Please note that, contrary to what you may have read, this piece is not called Karolyi. It’s called KAROLYI. It must be shouted. Like the screams that wake Kristie Phillips every full moon. I’m pretty sure that’s also Bela’s signature. KAROLYI.
Why exactly are we starting with Bela and Martha taking a horse-drawn carriage ride through the snows of Transylvania while Martha is mummified in 198 layers and praying for the sweet release of death?
Because you needed a new lock screen image and this is preposterous? (JUST WHY)
No. Because this…is a love story.
But is it though?
Because I thought it was about gymnastics.
NOPE. This is the story of those two legendary star-crossed lovers, Bela and Martha, and how their love saved…scrunchies and capitalism? Or something?
Because when I think romance, I think Bela Karolyi.
But for beloved defender of the kingdom Aliya Sparkle-Hair, it was the day she would become a legend. It was the day she would march into the women’s all-around final, gaze up at the glowering, blood-encrusted maw of that notorious villain Actually Doing An Acro Series, and utter those brave, immortal words, “NOT. TODAY.”
Not all heroes have swords, we learned from Aliya, and sometimes the strongest choice a hero can make in the face of a villain is to do nothing at all. (Like literally nothing. She didn’t even come close.)
No, Aliya Mustafina did not perform acrobatic series that day, or even attempt one, but if bravery, integrity, and the quest for justice were composition requirements, she would receive All. Five. Tenths.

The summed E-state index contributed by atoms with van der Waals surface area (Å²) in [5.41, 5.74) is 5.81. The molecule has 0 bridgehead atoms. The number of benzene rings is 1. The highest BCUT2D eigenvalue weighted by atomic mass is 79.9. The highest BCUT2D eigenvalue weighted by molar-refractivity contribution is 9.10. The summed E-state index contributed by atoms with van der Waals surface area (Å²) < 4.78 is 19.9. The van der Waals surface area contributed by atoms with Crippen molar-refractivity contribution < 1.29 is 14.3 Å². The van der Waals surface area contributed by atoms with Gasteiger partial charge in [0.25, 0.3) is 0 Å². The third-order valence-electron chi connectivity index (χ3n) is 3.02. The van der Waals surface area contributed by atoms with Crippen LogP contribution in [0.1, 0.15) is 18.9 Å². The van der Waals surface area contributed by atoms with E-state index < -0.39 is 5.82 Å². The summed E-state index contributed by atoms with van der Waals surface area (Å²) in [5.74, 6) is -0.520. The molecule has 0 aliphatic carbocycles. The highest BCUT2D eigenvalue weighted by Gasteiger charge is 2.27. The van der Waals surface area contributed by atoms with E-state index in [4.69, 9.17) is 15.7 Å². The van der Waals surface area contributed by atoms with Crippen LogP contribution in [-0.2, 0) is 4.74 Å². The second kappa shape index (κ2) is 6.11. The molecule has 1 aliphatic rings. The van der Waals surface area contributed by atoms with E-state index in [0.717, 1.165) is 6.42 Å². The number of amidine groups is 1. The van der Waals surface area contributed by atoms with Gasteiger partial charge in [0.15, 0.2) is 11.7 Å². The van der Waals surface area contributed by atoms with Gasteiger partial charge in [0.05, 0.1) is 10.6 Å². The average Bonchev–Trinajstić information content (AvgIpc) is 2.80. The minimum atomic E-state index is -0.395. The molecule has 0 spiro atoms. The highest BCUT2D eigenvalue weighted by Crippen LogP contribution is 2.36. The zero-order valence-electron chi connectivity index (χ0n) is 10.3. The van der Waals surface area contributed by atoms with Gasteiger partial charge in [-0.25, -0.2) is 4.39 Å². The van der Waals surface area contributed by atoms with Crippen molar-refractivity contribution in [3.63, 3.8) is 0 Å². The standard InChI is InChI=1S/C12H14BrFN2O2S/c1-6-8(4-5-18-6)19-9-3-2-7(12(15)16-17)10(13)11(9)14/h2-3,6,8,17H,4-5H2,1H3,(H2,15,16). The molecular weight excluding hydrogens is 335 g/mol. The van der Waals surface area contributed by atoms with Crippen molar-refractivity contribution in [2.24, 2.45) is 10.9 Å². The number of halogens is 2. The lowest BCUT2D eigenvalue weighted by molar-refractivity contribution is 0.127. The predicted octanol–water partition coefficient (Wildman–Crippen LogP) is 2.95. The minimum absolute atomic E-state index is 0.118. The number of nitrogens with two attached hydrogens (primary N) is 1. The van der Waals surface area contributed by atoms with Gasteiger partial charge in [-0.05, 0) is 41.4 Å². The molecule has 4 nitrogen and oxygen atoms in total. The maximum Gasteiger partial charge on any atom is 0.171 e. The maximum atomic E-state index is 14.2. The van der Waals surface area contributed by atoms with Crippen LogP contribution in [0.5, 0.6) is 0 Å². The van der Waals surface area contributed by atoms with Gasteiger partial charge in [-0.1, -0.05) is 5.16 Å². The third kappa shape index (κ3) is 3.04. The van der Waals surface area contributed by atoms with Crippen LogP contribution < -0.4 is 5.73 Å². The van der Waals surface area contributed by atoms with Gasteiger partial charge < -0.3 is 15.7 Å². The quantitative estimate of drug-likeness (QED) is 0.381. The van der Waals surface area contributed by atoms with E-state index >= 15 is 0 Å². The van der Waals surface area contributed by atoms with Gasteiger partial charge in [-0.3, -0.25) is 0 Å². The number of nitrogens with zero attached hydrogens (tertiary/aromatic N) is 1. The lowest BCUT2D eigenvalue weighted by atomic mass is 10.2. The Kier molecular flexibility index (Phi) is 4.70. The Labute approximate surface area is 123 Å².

But how did we get here? How did we reach such depths in this epic conflict?
It wasn’t always this way. Like most hero-villain duos, Aliya and Actually Doing An Acro Series were not so different at first. Some might say, even friends.
They laughed and played, frolicking through the lush meadows of the Sparkle-Hair kingdom, blithely ignorant of the fierce battles that would await them in the coming years.
It was not until 2012 that Actually Doing An Acro Series began to reveal her true nature, to expose her jealousy and aggression through her pattern of petty efforts to take down the rightful queen.
But like any proper monarch, Aliya Sparkle-Hair simply smiled, adjusted, and endured.
Sadly, Actually Doing An Acro Series’ schemes only grew more insidious with each passing year, and our hero Aliya was left with few options.
Today may officially be the start of men’s Olympic podium training, but…come on.
Much more importantly, the gymnastics movie of our time, The Bronze, is out on DVD and Blu-Ray. Now. RIGHT NOW.